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Auditor’s report finds significant deficiencies in Vt. Department of Corrections' grievance procedures

A building with barber wire fences on top of the wall.
Courtesy, the Vermont Department of Corrections
A report released this week by the Vermont state auditor's office found significant deficiencies in the Departments of Corrections' system for handling complaints from incarcerated people. The department says it plans to overhaul the system.

A new report from the state auditor’s office found significant deficiencies in the Vermont Department of Corrections' grievance process, including incomplete data, little oversight, and at times, an apparent lack of response to reports filed by incarcerated individuals.

DOC is required by law to have a way for incarcerated people to file complaints and a process to address those issues. DOC’s policy requires people to file an informal complaint, and then if the issue isn’t resolved, a prisoner can file a formal grievance. Vermont’s current prison population is around 1,300.

The auditor’s office focused the grievance process at four of the six state-run prisons, and also looked at the process for Vermonters held out-of-state at a private prison in Mississippi. The office examined thousands of grievances that were filed between Jan. 1, 2021 and June 30, 2022.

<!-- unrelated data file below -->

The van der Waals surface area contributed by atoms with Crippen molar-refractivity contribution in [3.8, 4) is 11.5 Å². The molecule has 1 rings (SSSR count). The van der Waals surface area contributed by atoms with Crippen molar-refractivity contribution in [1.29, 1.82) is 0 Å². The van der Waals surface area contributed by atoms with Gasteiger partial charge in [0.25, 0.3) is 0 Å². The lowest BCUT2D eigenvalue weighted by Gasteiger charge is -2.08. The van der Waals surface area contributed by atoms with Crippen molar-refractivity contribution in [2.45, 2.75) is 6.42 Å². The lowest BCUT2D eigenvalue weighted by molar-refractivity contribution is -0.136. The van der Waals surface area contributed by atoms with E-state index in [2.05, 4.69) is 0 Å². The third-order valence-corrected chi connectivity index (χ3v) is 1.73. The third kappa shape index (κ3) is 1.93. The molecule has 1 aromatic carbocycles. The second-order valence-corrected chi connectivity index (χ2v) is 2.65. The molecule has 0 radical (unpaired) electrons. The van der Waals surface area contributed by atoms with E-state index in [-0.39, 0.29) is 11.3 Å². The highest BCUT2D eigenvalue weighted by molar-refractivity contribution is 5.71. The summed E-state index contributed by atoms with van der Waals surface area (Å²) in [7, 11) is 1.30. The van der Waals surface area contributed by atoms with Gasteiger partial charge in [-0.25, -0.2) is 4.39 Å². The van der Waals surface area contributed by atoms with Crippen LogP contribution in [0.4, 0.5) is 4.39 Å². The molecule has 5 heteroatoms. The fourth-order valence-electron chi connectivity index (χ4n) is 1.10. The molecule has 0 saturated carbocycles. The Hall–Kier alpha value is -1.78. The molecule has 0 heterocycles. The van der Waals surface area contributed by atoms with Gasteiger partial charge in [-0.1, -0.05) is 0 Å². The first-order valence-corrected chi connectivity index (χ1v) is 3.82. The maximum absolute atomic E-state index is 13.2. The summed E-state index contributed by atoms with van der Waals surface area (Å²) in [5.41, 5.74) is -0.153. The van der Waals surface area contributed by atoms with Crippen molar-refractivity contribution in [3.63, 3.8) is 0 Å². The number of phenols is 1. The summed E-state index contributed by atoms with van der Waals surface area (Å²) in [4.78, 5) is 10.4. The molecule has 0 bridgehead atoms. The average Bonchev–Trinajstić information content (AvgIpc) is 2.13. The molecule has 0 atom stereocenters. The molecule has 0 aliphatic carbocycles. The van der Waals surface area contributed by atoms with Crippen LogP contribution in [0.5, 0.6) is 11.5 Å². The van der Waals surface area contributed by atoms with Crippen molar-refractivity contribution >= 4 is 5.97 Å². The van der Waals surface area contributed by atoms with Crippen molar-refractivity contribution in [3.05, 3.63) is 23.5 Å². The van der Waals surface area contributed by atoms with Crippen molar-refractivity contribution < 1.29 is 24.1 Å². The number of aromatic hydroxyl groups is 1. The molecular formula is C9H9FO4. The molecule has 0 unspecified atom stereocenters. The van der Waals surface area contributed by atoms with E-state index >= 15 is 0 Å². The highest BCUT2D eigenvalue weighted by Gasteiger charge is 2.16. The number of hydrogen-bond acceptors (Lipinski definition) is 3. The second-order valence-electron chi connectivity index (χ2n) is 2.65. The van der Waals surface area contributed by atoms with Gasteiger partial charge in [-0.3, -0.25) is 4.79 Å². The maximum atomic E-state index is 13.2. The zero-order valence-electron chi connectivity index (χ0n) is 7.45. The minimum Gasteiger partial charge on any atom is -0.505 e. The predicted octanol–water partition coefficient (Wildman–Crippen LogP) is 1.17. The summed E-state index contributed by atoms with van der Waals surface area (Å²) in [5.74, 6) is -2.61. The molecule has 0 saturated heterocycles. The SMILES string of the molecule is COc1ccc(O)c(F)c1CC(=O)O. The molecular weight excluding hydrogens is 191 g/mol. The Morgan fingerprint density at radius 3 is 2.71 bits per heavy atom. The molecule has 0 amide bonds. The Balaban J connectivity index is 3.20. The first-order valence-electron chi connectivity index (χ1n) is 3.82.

The auditor’s office found that DOC’s record keeping system didn’t have basic information about grievances, including the number, type, status of the complaint or the outcome of the grievance. The report said without that information it was impossible to assess if DOC was adequately responding to grievances or following its own policy. The auditor’s office did review scanned paper grievance forms and found dozens of inadequate responses, the report says.

“While there may not be a large constituency out there for inmates, once they are in state custody it's the 8th Amendment question,” said state auditor Doug Hoffer in an interview. “You have to provide housing and clothing, and food, healthcare, and so forth — and we have an obligation.”

The staff overseeing the grievance process also needs better training, and DOC needs to task a member of its executive staff with overseeing the process, according to the report.

DOC, in its response to Hoffer’s report, agreed that its grievance system is in need of an overhaul.

“We really welcomed that opportunity to collaborate with them and work through it,” said DOC Commissioner Nick Deml in an interview. “I think it's helpful to have some outside input and highlighting these key opportunities where we can improve the system.”

Deml said the department would create a digital system for filing and tracking grievances, update its staff training, and assign the department’s general counsel to oversee the system. DOC also plans to launch a new investigative unit whose job will include auditing the grievance process.

The new digital grievance system could roll out in early-spring, Deml said.

Have questions, comments or tips? Send us a message.

Liam is Vermont Public’s public safety reporter, focusing on law enforcement, courts and the prison system.
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